ASA IPv6 routing (very simple routing, but it does not work)

Unanswered Question
Sep 29th, 2010

Hi guys,

My question is connected with IPv6 routing and ASA.

My simple lab network topology:

PC======ASA 5520=======Router 2801

I've assigned following IPv6 Subnets:


Network is 2001::3000:100:/104

ASA has 2001::3000:101:1/104

PC has 2001::3000:133:136/104 (default gateway is 2001::3000:101:1)


Network is FC00:1::/32

ASA has FC00:1::1/32

Router has FC00:1::101/32 (default gateway is FC00:1::1)

PC can ping it's IPv6 gateway

Router can ping it's IPv6 gateway

The problem is that PC can't ping (establish tcp connections, etc) Router and vice versa.

ASA can ping both of them.

When I use 'packet-trace' command on ASA it says that connections are allowed.

PC firewall is disabled. Router has not any IPv6 access-list.

ASA has two IPv6 access-list for both interfaces with following rules:

permit ip any any

permit icmp any any

I also used commands 'ipv6 icmp permit any INT1' and 'ipv6 icmp permit any INT2'.

What is the problem of my situation? why PC and Routers can't communicate?

I thought that I have to enable IPv6 routing on ASA, but I do not know how to do this.

When I do 'show ipv6 interface' I get:

INT1 [up/up]


INT2 [up/up]

ASA firmware is 8.2. PC is Windows 7. Router is 12.4.

I have this problem too.
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viacheslav.k Wed, 09/29/2010 - 18:38

How can it be helpful?

ASA does not need default routes. It's directly connected to the PC and Router networks.

asa5520# show ipv6 route

C   2001::3000:100:0/104 [0/0]
     via ::, INT1

C   fc00:1::/32 [0/0]
     via ::, INT2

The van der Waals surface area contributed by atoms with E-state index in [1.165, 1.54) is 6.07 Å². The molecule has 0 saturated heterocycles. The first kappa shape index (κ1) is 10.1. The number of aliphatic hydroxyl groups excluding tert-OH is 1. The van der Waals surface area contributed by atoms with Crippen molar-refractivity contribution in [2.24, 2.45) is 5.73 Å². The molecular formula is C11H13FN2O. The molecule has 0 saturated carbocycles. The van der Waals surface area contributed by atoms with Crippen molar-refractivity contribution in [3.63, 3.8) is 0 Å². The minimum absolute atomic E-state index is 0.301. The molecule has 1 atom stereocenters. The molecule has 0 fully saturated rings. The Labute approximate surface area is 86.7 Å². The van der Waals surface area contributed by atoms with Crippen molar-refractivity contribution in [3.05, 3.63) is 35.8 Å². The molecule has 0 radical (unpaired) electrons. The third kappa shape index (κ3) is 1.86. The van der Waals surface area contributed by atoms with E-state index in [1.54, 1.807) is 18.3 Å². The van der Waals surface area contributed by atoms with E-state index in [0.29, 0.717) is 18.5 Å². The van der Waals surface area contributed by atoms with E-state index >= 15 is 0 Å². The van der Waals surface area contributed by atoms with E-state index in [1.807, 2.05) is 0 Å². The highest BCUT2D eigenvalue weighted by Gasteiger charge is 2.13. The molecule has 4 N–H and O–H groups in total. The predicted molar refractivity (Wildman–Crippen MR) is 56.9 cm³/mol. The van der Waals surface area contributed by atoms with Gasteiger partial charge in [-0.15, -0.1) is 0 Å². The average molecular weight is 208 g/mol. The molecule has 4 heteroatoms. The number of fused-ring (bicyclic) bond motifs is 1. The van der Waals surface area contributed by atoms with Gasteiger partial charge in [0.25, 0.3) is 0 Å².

Router has it's default route:

1#sh run | in route

ipv6 route ::/0 FastEthernet0/0.7

#show ipv6 route

S   ::/0 [1/0]
     via ::, FastEthernet0/0.7

PC also has it's default gateway.

Namit Agarwal Wed, 09/29/2010 - 19:11

Hi ,

Apologies for that. I misunderstood the problem. Just confirming the topology is PC----ASA----ROUTER. PC can ping ASA and vice versa. ASA can ping router and vice versa. The PC cannot ping the router but the ASA can ping both. Could you please provide the running config on the ASA ? Also when you run pings from the PC, please run the command "debug icmp trace" , using this we can see if pings are reaching the ASA. Please use this only if you DO NOT have a lot of icmp traffic flowing. to disable this use "un all".



viacheslav.k Thu, 09/30/2010 - 20:47

Thank you for your responce.

I can not provide a full ASA config as it has a lot of information.

Below IPv6 related information:

ASA Version 8.2(2)17
interface GigabitEthernet0/1
nameif INT1
security-level 0
ipv6 address 2001::3000:101:1/104
ipv6 enable 
interface GigabitEthernet0/2.7
vlan 7      
nameif INT2  
security-level 0
ipv6 address fc00:1::1/32
ipv6 enable 
same-security-traffic permit inter-interface
same-security-traffic permit intra-interface
ipv6 icmp permit any INT1
ipv6 icmp permit any INT2
ipv6 access-list INT1v6_access_in permit ip any any
ipv6 access-list INT1v6_access_in permit icmp any any
ipv6 access-list INT2v6_access_in permit ip any any
ipv6 access-list INT2v6_access_in permit icmp any any
access-group INT1v6_access_in in interface INT1
access-group INT2v6_access_in in interface INT2

viacheslav.k Thu, 09/30/2010 - 22:19

Ping traces.

I tried to ping Router from PC (Windows 7).

Windows 7 has following IPv6 addresses:

   IPv6 Address. . . . . . . . . . . : 2001::3000:133:136(Preferred)   <<== this one I've assigned manually

   IPv6 Address. . . . . . . . . . . : 2001::30:11:8daa:f149:c8f4:cce9(Preferred)